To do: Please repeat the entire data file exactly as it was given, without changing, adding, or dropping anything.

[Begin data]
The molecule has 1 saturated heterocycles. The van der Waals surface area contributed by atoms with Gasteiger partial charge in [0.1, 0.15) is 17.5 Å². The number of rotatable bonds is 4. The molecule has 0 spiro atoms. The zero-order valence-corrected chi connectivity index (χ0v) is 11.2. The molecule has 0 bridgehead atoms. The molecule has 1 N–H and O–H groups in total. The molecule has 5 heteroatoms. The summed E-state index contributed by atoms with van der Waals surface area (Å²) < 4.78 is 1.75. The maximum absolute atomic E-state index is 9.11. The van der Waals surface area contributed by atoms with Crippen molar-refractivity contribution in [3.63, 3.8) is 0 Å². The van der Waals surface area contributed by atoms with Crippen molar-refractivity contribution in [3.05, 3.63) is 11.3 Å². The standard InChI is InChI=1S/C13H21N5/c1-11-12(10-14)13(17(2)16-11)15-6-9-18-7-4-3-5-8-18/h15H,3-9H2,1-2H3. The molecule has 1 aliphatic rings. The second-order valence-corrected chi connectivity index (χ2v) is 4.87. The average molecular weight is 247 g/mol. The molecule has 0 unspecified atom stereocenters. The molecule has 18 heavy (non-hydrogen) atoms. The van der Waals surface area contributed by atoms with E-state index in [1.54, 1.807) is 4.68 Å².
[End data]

The molecule has 1 saturated heterocycles. The van der Waals surface area contributed by atoms with Gasteiger partial charge in [0.1, 0.15) is 17.5 Å². The number of rotatable bonds is 4. The molecule has 0 spiro atoms. The zero-order valence-corrected chi connectivity index (χ0v) is 11.2. The molecule has 0 bridgehead atoms. The molecule has 1 N–H and O–H groups in total. The molecule has 5 heteroatoms. The summed E-state index contributed by atoms with van der Waals surface area (Å²) < 4.78 is 1.75. The maximum absolute atomic E-state index is 9.11. The van der Waals surface area contributed by atoms with Crippen molar-refractivity contribution in [3.63, 3.8) is 0 Å². The van der Waals surface area contributed by atoms with Crippen molar-refractivity contribution in [3.05, 3.63) is 11.3 Å². The standard InChI is InChI=1S/C13H21N5/c1-11-12(10-14)13(17(2)16-11)15-6-9-18-7-4-3-5-8-18/h15H,3-9H2,1-2H3. The molecule has 1 aliphatic rings. The second-order valence-corrected chi connectivity index (χ2v) is 4.87. The average molecular weight is 247 g/mol. The molecule has 0 unspecified atom stereocenters. The molecule has 18 heavy (non-hydrogen) atoms. The van der Waals surface area contributed by atoms with E-state index in [1.54, 1.807) is 4.68 Å².